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Technology often helps concrete producers enact small changes that make a big impact. This Tech Talk column examines real-life ROI (return on investment) for reducing the expense of cancelled loads. The data is from real producers using technology to improve performance. This article uses fictional company financials.

Identifying Lose-Lose

WW Ready Mix has undertaken a program named “Velcro” to make its customer relationships stickier. The goal is to provide products and services that are either not offered by competitors or make it difficult to switch producers. WW anticipates Velcro will increase volumes at market prices for residential and non-bid commercial work.

WW’s logistics manager determined 602,410 loads were issued in 2017 and 4,584 (0.761%) were cancelled. The result: $3.6 million was wasted, regardless of who paid. Customers paid for approximately 75% of the loads, creating a classic “lose-lose” situation.

Creating Win-Win

The logistics manager took steps to reduce cancelled loads, using features of the company’s new dispatch system. First, she set up an alert for immediate notification of any cancelled load. She then interviewed the WW staff involved, the crew leaders and the parties responsible for payment. The information was shocking.

Loads were most commonly cancelled when customers overlooked active orders scheduled for the next day (31%). Their crews failed to prep the site - or worse, did not show up. By the time the customer realized the mistake and cancelled the order, several loads were en-route.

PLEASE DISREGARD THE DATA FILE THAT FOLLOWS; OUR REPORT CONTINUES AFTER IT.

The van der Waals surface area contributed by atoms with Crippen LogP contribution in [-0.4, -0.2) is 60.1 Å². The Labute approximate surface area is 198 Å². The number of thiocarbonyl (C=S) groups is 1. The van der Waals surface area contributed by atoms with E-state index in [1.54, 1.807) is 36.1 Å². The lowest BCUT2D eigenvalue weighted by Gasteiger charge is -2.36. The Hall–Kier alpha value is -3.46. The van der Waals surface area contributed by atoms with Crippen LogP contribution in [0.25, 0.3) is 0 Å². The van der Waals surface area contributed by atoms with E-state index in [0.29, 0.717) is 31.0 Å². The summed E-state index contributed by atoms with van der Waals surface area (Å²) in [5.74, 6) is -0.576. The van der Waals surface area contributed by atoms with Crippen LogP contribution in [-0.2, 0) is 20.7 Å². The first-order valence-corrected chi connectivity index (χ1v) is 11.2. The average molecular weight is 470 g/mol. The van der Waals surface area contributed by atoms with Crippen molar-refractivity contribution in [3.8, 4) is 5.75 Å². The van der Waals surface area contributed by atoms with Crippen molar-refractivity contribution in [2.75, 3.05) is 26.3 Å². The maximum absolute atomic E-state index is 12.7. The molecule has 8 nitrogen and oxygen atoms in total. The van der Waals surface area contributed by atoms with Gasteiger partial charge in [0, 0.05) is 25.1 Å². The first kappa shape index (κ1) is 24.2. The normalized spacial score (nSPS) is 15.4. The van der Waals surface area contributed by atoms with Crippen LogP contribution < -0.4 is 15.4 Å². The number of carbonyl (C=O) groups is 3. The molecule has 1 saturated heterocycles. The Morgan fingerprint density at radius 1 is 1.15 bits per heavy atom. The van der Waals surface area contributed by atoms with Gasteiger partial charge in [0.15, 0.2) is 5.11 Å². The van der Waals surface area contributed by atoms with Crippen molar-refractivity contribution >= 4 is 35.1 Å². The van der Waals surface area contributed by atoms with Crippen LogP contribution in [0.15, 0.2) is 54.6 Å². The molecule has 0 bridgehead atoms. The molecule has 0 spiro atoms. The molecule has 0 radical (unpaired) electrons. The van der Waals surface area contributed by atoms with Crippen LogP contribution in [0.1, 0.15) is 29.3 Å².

The second most common reasons were customers over-estimating but failing to release unneeded loads, tied with dispatch error (each at 22%). Dispatchers tried to save phone time with customers by finding a similar past order, copying, and intending to go back later and change the differences. However, rushed by the next call, routinely forgot to change key details and sent incorrect loads.

Failed material properties most often resulted from transport delays (17%). Concrete age and temperature were the most significant, closely followed by failed slump and air content.

The remaining reasons varied (8%); notably, failed inspections on columns or footers, and crew leaders inappropriately requesting unapproved admixtures for controlled pours such as bridge decks or high-rise buildings.

Armed with this enlightening data, WW’s logistics manager established a better business process, supported by the dispatch system. At the end of every day, each customer now gets a report or notification of their next day’s active orders. Dispatchers have stopped the practice of creating a new order from a copy of an old order. The logistics manager has also configured the system to prevent certain changes to controlled pours, such as adding accelerators. Finally, customers now have access to real-time order information on their phones, enabling quicker cancellation of unneeded loads.

Economic impact
WW’s logistics manager reduced cancelled loads from 0.76% to 0.25%. Over the course of 2018 this will save $2.4M, of which about $1.8M directly will reduce the customers’ bills. Eleven large customers accounted for $1.1M, or an average of $100K each, which was directly returned to each company’s bottom line. WW put money back in customers’ pockets, and that sticks better than Velcro.